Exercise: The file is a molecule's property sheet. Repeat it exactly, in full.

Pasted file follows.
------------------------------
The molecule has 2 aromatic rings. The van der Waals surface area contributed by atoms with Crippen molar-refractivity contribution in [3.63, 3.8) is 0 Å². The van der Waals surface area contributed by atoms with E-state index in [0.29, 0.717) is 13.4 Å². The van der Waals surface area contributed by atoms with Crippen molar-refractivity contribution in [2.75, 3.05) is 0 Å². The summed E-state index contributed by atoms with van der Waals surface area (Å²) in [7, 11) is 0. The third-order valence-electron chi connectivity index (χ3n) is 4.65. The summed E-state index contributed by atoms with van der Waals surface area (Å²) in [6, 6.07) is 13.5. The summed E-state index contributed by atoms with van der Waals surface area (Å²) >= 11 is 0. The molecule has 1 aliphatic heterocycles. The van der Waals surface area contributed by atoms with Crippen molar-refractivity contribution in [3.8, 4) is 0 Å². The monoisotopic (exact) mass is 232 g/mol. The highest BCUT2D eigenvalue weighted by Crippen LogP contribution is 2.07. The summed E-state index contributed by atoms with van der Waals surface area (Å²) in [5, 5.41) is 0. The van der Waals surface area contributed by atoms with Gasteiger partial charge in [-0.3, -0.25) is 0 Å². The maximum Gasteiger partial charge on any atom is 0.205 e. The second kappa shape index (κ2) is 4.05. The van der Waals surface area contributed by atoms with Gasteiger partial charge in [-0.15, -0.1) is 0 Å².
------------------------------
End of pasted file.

The molecule has 2 aromatic rings. The van der Waals surface area contributed by atoms with Crippen molar-refractivity contribution in [3.63, 3.8) is 0 Å². The van der Waals surface area contributed by atoms with E-state index in [0.29, 0.717) is 13.4 Å². The van der Waals surface area contributed by atoms with Crippen molar-refractivity contribution in [2.75, 3.05) is 0 Å². The summed E-state index contributed by atoms with van der Waals surface area (Å²) in [7, 11) is 0. The third-order valence-electron chi connectivity index (χ3n) is 4.65. The summed E-state index contributed by atoms with van der Waals surface area (Å²) in [6, 6.07) is 13.5. The summed E-state index contributed by atoms with van der Waals surface area (Å²) >= 11 is 0. The molecule has 1 aliphatic heterocycles. The van der Waals surface area contributed by atoms with Crippen molar-refractivity contribution in [3.8, 4) is 0 Å². The monoisotopic (exact) mass is 232 g/mol. The highest BCUT2D eigenvalue weighted by Crippen LogP contribution is 2.07. The summed E-state index contributed by atoms with van der Waals surface area (Å²) in [5, 5.41) is 0. The van der Waals surface area contributed by atoms with Gasteiger partial charge in [-0.3, -0.25) is 0 Å². The maximum Gasteiger partial charge on any atom is 0.205 e. The second kappa shape index (κ2) is 4.05. The van der Waals surface area contributed by atoms with Gasteiger partial charge in [-0.15, -0.1) is 0 Å².